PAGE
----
Computer/server projects Hardware projects

Zero-fan, GTX 1060 powered Home Theater PC

The idea

We have always had a Home Theater PC (HTPC) in our living room. It was a makeshift computer, being made of old computer parts and a cheap SSD. It worked fine, however there were a few compromises we had to make while using it. The fans were very loud, startup times were slow (even though it had an SSD) and it lacked overall performance. It could be used to stream Netflix or live television, sure, and it could even handle games like rocket league on low settings. But it was still time for an upgrade!

We managed to get our hands on a decent gaming machine. It consists of a GTX 1060 graphics card and an Intel Core i5 processor. Triple A games on medium settings are no problem for this machine. So, two of the three problems are solved: it’s capable of playing games with decent quality and the boot time is a lot faster. It was time to tackle the third problem: the noise..

The execution

I’ve always been a fan of Parsec. It’s a piece of software that lets you stream your entire desktop seamlessly over the internet. It’s aimed mostly at the gaming scene, so you can connect to your powerful gaming tower from a low end device, but it works just fine for general purpose desktop streaming. It supports streaming over the internet, but it works even better when using it in your own (wired) LAN, which adds only one or two frames of latency.
After some digging online, it turns out you can run the Parsec client software on a Raspberry Pi 3! Can you see where I’m going with this?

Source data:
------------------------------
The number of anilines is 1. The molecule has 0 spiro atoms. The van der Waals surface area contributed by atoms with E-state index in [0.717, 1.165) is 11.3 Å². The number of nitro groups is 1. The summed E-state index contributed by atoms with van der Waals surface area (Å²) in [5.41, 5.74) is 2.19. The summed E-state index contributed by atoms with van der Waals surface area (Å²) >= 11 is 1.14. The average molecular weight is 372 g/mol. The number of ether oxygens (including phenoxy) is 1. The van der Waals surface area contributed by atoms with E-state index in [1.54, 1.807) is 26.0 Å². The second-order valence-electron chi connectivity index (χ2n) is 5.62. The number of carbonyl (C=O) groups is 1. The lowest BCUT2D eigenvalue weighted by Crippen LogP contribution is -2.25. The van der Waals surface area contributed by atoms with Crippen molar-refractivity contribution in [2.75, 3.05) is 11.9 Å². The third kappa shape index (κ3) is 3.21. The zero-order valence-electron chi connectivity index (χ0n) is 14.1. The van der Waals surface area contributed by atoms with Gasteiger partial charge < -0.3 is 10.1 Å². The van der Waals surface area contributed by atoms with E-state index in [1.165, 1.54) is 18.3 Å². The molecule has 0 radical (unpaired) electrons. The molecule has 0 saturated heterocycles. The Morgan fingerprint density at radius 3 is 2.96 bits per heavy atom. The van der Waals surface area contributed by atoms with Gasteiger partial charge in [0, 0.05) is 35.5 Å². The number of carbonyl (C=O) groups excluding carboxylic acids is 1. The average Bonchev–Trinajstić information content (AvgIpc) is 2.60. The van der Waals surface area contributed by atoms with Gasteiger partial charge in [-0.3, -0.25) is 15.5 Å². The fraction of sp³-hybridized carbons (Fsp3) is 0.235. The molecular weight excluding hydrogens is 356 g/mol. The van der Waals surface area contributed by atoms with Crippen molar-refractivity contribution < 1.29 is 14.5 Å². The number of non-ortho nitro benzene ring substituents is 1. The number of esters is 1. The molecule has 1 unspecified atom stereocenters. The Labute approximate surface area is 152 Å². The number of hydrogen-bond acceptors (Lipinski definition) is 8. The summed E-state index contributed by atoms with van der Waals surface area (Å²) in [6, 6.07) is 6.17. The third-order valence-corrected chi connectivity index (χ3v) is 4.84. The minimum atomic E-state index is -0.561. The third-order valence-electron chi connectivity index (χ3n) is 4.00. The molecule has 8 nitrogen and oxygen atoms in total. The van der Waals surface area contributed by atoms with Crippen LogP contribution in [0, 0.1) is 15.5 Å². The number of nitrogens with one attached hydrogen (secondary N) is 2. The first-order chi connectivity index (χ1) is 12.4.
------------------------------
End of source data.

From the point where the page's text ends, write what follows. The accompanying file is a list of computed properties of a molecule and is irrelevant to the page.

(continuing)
Luckily I had an old Raspberry Pi laying around in my shed, however it was very rusty. I crossed my fingers and plugged it in to a 5v power supply and a monitor. It turns out a little rust on a Raspberry Pi isn’t enough to kill the little thing!
After reinstalling Raspbian (now known as Raspberry Pi OS) to the SD card and installing Parsec, the software worked flawlessly. Connecting to the host PC did not have any issues at all, and the Pi could handle resolutions of up to 1080p with 60fps without any issues. With both devices wired to our cat 6 equipped local network, there was virtually no input lag.

So the noise problem was tackled! After writing a few scripts to easily start up the Parsec client GUI and to connect to the host automagically, it feels like you’re using a windows machine running directly off of the Pi!
Another benefit of using a Pi is that it can run 24/7 without using any noticeable amount of power. Knowing this I have installed Raspotify: A Spotify Connect client for the Raspberry Pi that Just Works™. With this it’s possible to easily stream music to our 18 year old amplifier from any smartphone!

Power savings..

So, the solution is awesome right! Having a computer you can always connect to using a fanless Raspberry Pi? Well, not quite. The PC running Windows consumes about 60 watts when on idle. To solve this, I enabled Wake-on-LAN (WOL) on the Windows PC. With this enabled, sending a special crafted broadcast packet to our network will turn on the PC as if it’s magic. I installed a program called etherwake on the Pi, following this guide. With it I can start the PC remotely with a simple bash script. But you know me: this wasn’t enough.

The drawer the Pi is sitting in used to be the housing of the old Windows PC, and contained a make-shift power button. It’s basically a simple push button wired to the motherboard. The Pi has a lot of GPIO pins that can be used for LEDs and buttons, so this is exactly what I did. It was just as simple as wiring the button to the Pi and writing a quick and dirty Python script to execute a bash script when the button gets pressed.

Lastly I used Windows’ Task Scheduler tool to shutdown the PC every night at 3 AM if it wasn’t turned off already. This prevents accidentally leaving the computer on and still wasting a lot of power.

3D Printer CS:GO bomb

Wrapping up the CS:GO bomb project

The making of

In the last post about the project I left you off with a picture of the yet to be finished 3D print of the bottom of the case. I’m glad to tell you that the bomb has been finished, and works perfectly!
If you haven’t read the last (and first) post about this project, I highly suggest having a look at the post here.